Lactulose helps tests the majority of the small intestine, but not all bacteria eat Lactulose. Glucose is a good option, but it only tests the upper part of the small intestine. Fructose is yet another option for a sugar solution that practitioners may use. Sometimes, you’ve simply taken the wrong sugar solution for the bacteria in your small intestine. For the most accurate results, you may want to test using all three.
The machine isn’t calibrated, or it can’t tell if the air is really from your lungs.
If the machine isn’t calibrated regularly or it doesn’t measure carbon dioxide in the breath to determine whether samples are valid, you may have received an inaccurate result. Again, this is completely out of your control– but can be a reason your breath test is giving a false negative.
You didn’t follow the prep diet– or you weren’t informed or misinformed about what to eat.
Certain foods and supplements can influence the accuracy of a SIBO test. A good SIBO practitioner will inform you about the correct diet before you begin a SIBO test to make sure your results are as accurate as possible.
You just finished a course of antibiotics.
Whether it was for a UTI, sinus infection, or whatever else completely unrelated to SIBO, antibiotics greatly affect gut health and could temporarily have diminished the amount of the bacteria in your small intestine. If you do a SIBO test right after finishing antibiotics or while on a course, your results are most likely a false negative.
You react to lactulose differently than most people– and you don’t really have SIBO.
In certain people, lactulose moves too quickly through the small intestine into the large intestine during testing, where bacteria that are normal for the large intestine begin eating and fermenting the sugars. This may show up as elevated gas levels and cause a positive SIBO diagnosis even in a healthy individual. A good alternative for this is using glucose, but as glucose moves slowly through the small intestine, it may not test the bottom half. Again, completely another test with a different sugar solution may be a good option for you if you have suspicions about your SIBO breath test result.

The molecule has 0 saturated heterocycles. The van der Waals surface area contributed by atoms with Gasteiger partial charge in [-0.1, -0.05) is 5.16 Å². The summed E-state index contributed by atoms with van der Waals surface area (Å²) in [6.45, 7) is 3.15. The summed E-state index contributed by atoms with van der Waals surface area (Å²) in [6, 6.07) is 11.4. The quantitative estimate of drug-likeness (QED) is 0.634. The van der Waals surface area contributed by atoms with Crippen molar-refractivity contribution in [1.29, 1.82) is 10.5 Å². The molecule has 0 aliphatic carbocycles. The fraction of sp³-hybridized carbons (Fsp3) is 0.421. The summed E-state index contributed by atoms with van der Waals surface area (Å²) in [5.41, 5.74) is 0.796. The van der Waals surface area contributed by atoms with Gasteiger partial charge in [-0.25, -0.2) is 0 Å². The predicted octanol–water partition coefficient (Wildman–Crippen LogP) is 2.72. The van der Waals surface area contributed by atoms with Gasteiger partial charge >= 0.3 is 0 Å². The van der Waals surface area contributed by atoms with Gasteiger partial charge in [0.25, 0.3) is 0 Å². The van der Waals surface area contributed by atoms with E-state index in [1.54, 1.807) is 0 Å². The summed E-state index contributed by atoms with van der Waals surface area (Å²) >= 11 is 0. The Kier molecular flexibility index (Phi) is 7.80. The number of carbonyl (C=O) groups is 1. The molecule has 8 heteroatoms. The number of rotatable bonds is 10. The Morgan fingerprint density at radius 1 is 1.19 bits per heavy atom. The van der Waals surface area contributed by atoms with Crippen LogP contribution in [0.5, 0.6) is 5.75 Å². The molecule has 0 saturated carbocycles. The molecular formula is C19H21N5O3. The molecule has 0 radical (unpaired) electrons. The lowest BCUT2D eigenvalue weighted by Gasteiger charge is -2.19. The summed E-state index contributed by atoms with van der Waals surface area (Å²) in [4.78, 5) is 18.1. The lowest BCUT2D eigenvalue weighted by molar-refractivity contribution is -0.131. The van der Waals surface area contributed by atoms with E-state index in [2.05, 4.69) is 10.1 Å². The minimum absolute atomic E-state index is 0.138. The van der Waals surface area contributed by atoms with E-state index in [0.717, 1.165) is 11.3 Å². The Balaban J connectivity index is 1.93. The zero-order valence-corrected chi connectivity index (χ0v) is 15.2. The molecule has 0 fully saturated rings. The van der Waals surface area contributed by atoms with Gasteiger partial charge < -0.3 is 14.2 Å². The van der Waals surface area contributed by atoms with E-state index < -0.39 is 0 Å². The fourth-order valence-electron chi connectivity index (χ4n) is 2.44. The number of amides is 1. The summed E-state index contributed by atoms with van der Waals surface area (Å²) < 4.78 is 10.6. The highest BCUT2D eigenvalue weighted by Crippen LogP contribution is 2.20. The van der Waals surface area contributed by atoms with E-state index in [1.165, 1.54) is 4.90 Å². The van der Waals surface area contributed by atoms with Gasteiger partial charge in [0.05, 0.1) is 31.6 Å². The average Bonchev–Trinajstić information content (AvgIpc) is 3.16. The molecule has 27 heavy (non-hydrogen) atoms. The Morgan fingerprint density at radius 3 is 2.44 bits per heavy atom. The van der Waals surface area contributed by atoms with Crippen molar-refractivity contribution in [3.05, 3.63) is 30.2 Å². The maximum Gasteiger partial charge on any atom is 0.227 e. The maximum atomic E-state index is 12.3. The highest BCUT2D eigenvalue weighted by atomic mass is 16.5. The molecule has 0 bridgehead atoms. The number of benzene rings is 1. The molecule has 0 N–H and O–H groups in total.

Although there are many things to consider when it comes to SIBO breath testing, if you work with an educated practitioner or a SIBO specialist the SIBO breath test can be used correctly and present an accurate SIBO diagnosis. If you have been tested in the past but suspect you do (or don’t!) have SIBO contrary to your results, perhaps look into taking another SIBO test keeping these guidelines in mind.
Hey- have you asked yourself these questions: do I have SIBO? Why, when, and how should I get tested? What’s the dealing with retesting? Our Ultimate Guide to Testing for SIBO will help you gain clarity around this important topic to navigate the maze of SIBO/IMO testing and create an action plan to resolve your symptoms.
Testing is the first step to seeing recovery and results. You’ll learn the importance of testing and how it can guide your treatment, the 3 ways to be tested for SIBO, what a breath test is, how to choose the right test, do and donts for testing mornings, and how to interpret your results. Get the guide now!)